Are right and wrong hard-coded into you?According to some, the answer is yes.
Who doesnâ€™t know the difference between right and wrong? Yet that essential knowledge, generally assumed to come from parental teaching or religious or legal instruction, could turn out to have a quite different origin… [P]eople are born with a moral grammar wired into their neural circuits by evolution… [T]he grammar generates instant moral judgments which, in part because of the quick decisions that must be made in life-or-death situations, are inaccessible to the conscious mind.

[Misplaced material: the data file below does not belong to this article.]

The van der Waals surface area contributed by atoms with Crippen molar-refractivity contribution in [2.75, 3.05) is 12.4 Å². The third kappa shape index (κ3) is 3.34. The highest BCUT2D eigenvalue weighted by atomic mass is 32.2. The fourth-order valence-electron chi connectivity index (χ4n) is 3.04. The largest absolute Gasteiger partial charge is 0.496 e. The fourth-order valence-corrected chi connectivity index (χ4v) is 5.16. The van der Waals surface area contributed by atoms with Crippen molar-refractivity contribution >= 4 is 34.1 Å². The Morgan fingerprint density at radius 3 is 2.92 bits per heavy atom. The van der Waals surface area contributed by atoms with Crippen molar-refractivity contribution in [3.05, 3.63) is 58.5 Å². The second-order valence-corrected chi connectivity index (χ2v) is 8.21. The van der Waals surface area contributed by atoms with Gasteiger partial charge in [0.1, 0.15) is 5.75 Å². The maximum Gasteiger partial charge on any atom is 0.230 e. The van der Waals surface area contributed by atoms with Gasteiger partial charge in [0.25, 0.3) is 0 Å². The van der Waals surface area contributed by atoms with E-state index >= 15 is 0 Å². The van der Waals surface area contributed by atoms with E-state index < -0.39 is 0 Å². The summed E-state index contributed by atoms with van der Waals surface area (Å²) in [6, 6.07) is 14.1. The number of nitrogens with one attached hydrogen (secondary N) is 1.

(The aricle, by the way, is titled An Evolutionary Theory of Right and Wrong, which is highly misleading. Namely, no successful predictions have been made yet using this set of ideas and as such it is still only a hypothesis.)
Recently I’ve been thinking about the logic of morality. In a recent Wired article, and atheist philosopher expressed concerns about the necessity of a god or some sort of theology in order to create moral guidance. While I disagree with him — I’m of the belief that morality can generally be come to via logical conclusion — to say that the subject is simple is an outright lie, and to say that it is difficult is a still major understatement.
Nevertheless, this article is rather interesting in that it points to another realm of morality: primordial, as opposed to logical or imposed.